Juneteenth: The final end to Texas’ history of slavery

“Juneteenth” (June 19th) is the oldest known celebration commemorating the ending of slavery in the United States.

Today is Juneteenth in Bishop. Why the date important to African Americans.

“Juneteenth” (June 19th) is the oldest known celebration commemorating the ending of slavery in the United States. Dating back to 1865, it was on June 19th that the Union soldiers, led by Major General Gordon Granger, landed at Galveston, Texas with news that the war had ended and, citing the September 22,1862 Emancipation Proclamation issued by President Abraham Lincoln during the Civil War that ended on May 9, 1865, declared that slaves inside Texas were now free.

That event, later known as “Juneteenth,” marked the end of slavery in Texas. It has been celebrated as a day of freedom since then by many African Americans. Juneteenth grew into an international commemoration and it became an official Texas state-holiday in 1979.

Major General Gordon Granger announces that “Texas slaves are free” on June 1865,

There’s a great deal of truth to the sentiment that the only reason that many white Americans are now aware of the celebration known as “Juneteenth,” is that a political Trump political campaign event originally scheduled for June 19th became a “political hot potato.” Many political commentators, pundits, and protesters in the “Black Lives Matter” movement were outraged; feeling that it was “inappropriate given the date’s history and meaning to many African-Americans.” There is a “Black Lives Matter” protest being held tomorrow, Saturday, June 20th at Bishop City Park in large part because of the date’s proximity to the June 19th date’s importance to African Americans.

Most Americans are familiar with the story of the battle for the Alamo in 1836. Texas was a part of Mexico at the time. And while Mexican General Santa Anna is usually cast as the villain, interestingly, Santa Anna, was opposed to slavery, while many of the defenders of the Alamo were pro-slavery. American settlers brought slaves to Texas despite “restrictions on slavery” by the Mexican government, who ruled Texas at the time and had outlawed it in 1839. Why? Many slaves, before and during the Civil War, escaped to Mexican territories to escape slavery.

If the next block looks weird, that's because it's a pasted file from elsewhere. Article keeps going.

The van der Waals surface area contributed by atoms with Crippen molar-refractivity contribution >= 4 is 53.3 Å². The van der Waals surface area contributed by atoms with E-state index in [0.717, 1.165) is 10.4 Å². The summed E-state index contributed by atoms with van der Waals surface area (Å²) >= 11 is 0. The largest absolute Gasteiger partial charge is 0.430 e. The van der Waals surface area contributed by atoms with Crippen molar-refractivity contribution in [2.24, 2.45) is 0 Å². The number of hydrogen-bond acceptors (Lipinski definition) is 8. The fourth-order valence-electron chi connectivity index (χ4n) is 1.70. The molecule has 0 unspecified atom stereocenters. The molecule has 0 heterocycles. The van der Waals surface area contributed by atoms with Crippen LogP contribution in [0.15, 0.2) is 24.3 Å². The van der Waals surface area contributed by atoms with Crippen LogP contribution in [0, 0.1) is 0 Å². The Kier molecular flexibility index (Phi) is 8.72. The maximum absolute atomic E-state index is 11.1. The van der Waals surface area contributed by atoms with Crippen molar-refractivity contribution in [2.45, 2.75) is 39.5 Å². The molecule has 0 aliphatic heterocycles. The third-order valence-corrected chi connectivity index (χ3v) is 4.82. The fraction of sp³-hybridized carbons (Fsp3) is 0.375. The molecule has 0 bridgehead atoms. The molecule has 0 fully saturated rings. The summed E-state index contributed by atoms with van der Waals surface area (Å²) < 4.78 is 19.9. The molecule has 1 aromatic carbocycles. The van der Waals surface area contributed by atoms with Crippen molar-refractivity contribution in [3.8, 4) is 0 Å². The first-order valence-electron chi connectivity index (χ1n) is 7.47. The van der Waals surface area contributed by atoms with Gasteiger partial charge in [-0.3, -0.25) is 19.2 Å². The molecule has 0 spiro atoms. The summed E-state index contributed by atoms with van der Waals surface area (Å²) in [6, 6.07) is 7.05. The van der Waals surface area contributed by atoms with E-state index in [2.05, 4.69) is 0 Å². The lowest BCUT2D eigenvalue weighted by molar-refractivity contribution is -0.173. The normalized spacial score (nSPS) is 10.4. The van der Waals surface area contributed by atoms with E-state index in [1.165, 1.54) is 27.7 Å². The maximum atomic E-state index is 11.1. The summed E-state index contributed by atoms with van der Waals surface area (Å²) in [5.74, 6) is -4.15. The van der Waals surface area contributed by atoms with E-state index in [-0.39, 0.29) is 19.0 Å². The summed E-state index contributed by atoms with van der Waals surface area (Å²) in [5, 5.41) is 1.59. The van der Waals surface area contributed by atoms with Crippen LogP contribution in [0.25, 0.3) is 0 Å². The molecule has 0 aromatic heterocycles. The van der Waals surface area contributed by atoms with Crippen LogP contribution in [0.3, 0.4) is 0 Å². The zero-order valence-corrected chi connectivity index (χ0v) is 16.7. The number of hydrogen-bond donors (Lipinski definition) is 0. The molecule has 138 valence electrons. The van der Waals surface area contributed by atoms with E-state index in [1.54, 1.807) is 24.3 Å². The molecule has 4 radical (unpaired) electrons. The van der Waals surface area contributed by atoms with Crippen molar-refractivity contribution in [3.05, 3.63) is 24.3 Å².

There are calls for “Juneteenth” to become a national holiday. We Americans love our holidays, and this seems like a good one to consider. There is no national holiday in June. If only we could find ones for March, April and August as well!

 

 

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4 Responses to Juneteenth: The final end to Texas’ history of slavery

  1. Charlotte Windsor June 19, 2020 at 11:15 am #

    In my opinion, the fact that the end of slavery in the USA is still celebrated as a special event, is evidence that racial discrimination remains a volatile subject in the USA. No other country where slavery had been abolished ( England) “celebrates” the occasion. It is not a big deal and taken as granted. The Statue of Liberty is swaying in the wind…,

     
  2. Mono Person June 19, 2020 at 5:03 pm #

    There are still countries out there that have slavery and many countries have very racist standards. I think the US is doing pretty good in comparison. We have work to do, but we are at least moving forward everyday.

     
    • M Anderson June 19, 2020 at 6:55 pm #

      It’s been 155 years! We certainly haven’t been “moving forward” with much speed. And it is only since the advent of cell phone cameras that some of the constant injustices against Black citizens can no longer be denied.

       
  3. Indygal June 22, 2020 at 5:12 pm #

    Those of us that are white, have no business telling black folks how to feel about their ancestors being sold and having horrible atrocities perpetrated upon them. This country belongs to people of all colors, and most rightly belongs to our native population. White folks need to do more listening and less pontificating.

     

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